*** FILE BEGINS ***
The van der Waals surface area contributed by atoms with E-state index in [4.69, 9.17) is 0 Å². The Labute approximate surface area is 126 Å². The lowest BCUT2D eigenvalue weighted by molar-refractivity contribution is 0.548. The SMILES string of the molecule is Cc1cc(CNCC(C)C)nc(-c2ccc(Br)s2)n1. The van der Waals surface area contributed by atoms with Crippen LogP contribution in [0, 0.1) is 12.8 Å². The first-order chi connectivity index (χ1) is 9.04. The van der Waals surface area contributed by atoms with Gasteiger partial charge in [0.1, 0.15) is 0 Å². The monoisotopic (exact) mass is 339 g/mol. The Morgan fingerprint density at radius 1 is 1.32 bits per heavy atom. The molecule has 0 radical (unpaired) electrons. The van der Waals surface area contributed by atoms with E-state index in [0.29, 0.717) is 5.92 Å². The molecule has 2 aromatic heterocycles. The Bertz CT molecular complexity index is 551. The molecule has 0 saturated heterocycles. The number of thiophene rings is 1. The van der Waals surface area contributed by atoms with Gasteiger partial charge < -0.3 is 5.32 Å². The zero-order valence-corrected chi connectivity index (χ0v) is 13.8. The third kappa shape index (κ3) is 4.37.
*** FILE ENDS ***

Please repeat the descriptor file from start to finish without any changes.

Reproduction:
The van der Waals surface area contributed by atoms with E-state index in [4.69, 9.17) is 0 Å². The Labute approximate surface area is 126 Å². The lowest BCUT2D eigenvalue weighted by molar-refractivity contribution is 0.548. The SMILES string of the molecule is Cc1cc(CNCC(C)C)nc(-c2ccc(Br)s2)n1. The van der Waals surface area contributed by atoms with Crippen LogP contribution in [0, 0.1) is 12.8 Å². The first-order chi connectivity index (χ1) is 9.04. The van der Waals surface area contributed by atoms with Gasteiger partial charge in [0.1, 0.15) is 0 Å². The monoisotopic (exact) mass is 339 g/mol. The Morgan fingerprint density at radius 1 is 1.32 bits per heavy atom. The molecule has 0 radical (unpaired) electrons. The van der Waals surface area contributed by atoms with E-state index in [0.29, 0.717) is 5.92 Å². The molecule has 2 aromatic heterocycles. The Bertz CT molecular complexity index is 551. The molecule has 0 saturated heterocycles. The number of thiophene rings is 1. The van der Waals surface area contributed by atoms with Gasteiger partial charge < -0.3 is 5.32 Å². The zero-order valence-corrected chi connectivity index (χ0v) is 13.8. The third kappa shape index (κ3) is 4.37.